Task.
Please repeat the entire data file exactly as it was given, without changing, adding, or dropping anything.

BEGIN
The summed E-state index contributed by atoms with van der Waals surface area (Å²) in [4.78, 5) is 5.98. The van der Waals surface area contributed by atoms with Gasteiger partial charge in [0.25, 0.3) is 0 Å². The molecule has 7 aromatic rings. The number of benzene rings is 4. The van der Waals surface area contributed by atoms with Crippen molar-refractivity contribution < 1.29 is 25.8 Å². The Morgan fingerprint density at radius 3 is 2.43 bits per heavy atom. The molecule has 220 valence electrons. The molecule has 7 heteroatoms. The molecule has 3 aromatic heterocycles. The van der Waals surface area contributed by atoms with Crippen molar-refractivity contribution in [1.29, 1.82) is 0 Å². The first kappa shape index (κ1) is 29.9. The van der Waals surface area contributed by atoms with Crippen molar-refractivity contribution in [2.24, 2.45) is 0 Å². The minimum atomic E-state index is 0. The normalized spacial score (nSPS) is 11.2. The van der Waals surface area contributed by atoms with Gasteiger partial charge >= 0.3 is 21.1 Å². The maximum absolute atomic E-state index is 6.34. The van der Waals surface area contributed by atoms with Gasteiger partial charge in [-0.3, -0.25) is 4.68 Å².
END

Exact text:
The summed E-state index contributed by atoms with van der Waals surface area (Å²) in [4.78, 5) is 5.98. The van der Waals surface area contributed by atoms with Gasteiger partial charge in [0.25, 0.3) is 0 Å². The molecule has 7 aromatic rings. The number of benzene rings is 4. The van der Waals surface area contributed by atoms with Crippen molar-refractivity contribution < 1.29 is 25.8 Å². The Morgan fingerprint density at radius 3 is 2.43 bits per heavy atom. The molecule has 220 valence electrons. The molecule has 7 heteroatoms. The molecule has 3 aromatic heterocycles. The van der Waals surface area contributed by atoms with Crippen molar-refractivity contribution in [1.29, 1.82) is 0 Å². The first kappa shape index (κ1) is 29.9. The van der Waals surface area contributed by atoms with Crippen molar-refractivity contribution in [2.24, 2.45) is 0 Å². The minimum atomic E-state index is 0. The normalized spacial score (nSPS) is 11.2. The van der Waals surface area contributed by atoms with Gasteiger partial charge >= 0.3 is 21.1 Å². The maximum absolute atomic E-state index is 6.34. The van der Waals surface area contributed by atoms with Gasteiger partial charge in [-0.3, -0.25) is 4.68 Å².